Our analysis contributes to the literature on urban vibrancy in several ways. First, we build on existing studies, which have investigated the relationship between a range of urban features and vibrancy in urban environments, by investigating whether the same relationships hold even when measuring urban vibrancy by age groups of people. To do so, we use a large data set on the presence of mobile phone users from different age groups in seven large Italian cities, and we combine this information with data from the Italian census and OpenStreetMap, an open-source collaborative mapping project. As discussed above, existing studies have shown how different urban features are related to urban vibrancy, and have tested urban theories by using proxy measures for measuring vibrant neighbourhoods. However, we hypothesise that what makes an urban environment vibrant may be different for people of different ages. For instance, a neighbourhood with many bars and clubs may be vibrant for younger people, but would not be for older age groups. When aggregating vibrancy across all age groups, these differences may vanish or be significantly reduced. In our analysis, we aim to investigate whether such differences exist within our data set, and to provide a better understanding of the diverse nature of urban vibrancy.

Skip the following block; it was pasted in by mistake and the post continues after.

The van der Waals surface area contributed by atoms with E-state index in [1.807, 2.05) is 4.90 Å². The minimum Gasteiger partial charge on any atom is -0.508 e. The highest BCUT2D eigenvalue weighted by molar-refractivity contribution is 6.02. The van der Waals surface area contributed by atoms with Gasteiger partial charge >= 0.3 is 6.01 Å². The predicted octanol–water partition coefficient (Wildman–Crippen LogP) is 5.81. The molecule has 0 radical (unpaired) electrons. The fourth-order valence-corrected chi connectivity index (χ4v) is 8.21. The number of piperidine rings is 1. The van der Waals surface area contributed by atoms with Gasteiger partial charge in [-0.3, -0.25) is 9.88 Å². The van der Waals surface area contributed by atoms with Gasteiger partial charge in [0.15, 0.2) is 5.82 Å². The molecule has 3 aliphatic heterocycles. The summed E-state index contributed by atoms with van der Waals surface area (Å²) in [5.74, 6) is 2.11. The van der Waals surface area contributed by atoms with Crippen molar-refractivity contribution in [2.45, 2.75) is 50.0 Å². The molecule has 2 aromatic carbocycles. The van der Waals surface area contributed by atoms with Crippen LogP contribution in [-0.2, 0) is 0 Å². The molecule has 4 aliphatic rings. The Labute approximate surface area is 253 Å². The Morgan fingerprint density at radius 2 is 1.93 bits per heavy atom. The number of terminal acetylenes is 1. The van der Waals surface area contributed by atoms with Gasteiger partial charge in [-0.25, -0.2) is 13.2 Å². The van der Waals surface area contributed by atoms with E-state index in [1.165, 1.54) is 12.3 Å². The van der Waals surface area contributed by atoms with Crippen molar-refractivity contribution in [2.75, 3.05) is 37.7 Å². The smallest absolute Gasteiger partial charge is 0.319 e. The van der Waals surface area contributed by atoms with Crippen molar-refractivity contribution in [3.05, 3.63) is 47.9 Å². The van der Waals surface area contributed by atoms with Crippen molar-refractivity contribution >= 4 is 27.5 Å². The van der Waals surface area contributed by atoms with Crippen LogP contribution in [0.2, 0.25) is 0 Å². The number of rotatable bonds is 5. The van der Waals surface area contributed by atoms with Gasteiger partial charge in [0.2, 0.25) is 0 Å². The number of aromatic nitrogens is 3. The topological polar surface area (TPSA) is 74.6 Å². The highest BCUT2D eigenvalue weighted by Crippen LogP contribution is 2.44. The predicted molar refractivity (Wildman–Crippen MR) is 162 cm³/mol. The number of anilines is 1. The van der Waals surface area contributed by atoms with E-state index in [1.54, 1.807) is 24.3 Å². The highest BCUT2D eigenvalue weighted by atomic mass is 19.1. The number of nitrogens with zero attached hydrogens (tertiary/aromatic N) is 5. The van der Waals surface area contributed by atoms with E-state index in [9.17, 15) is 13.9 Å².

Our first analysis will consider all cities together. However, our second novel contribution is a city-level analysis where we explicitly model the spatial dependencies in our data to investigate whether any effect found in the first analysis could be due to spatial correlations that have not been accounted for.

Finally, we focus more specifically on the notion of third places. Third places capture social interactions that happen outside of home and work, and they offer unique opportunities for community building [33, 34]. Understanding their relationship to urban vibrancy is key in designing neighbourhoods which can foster a positive environment for people living there.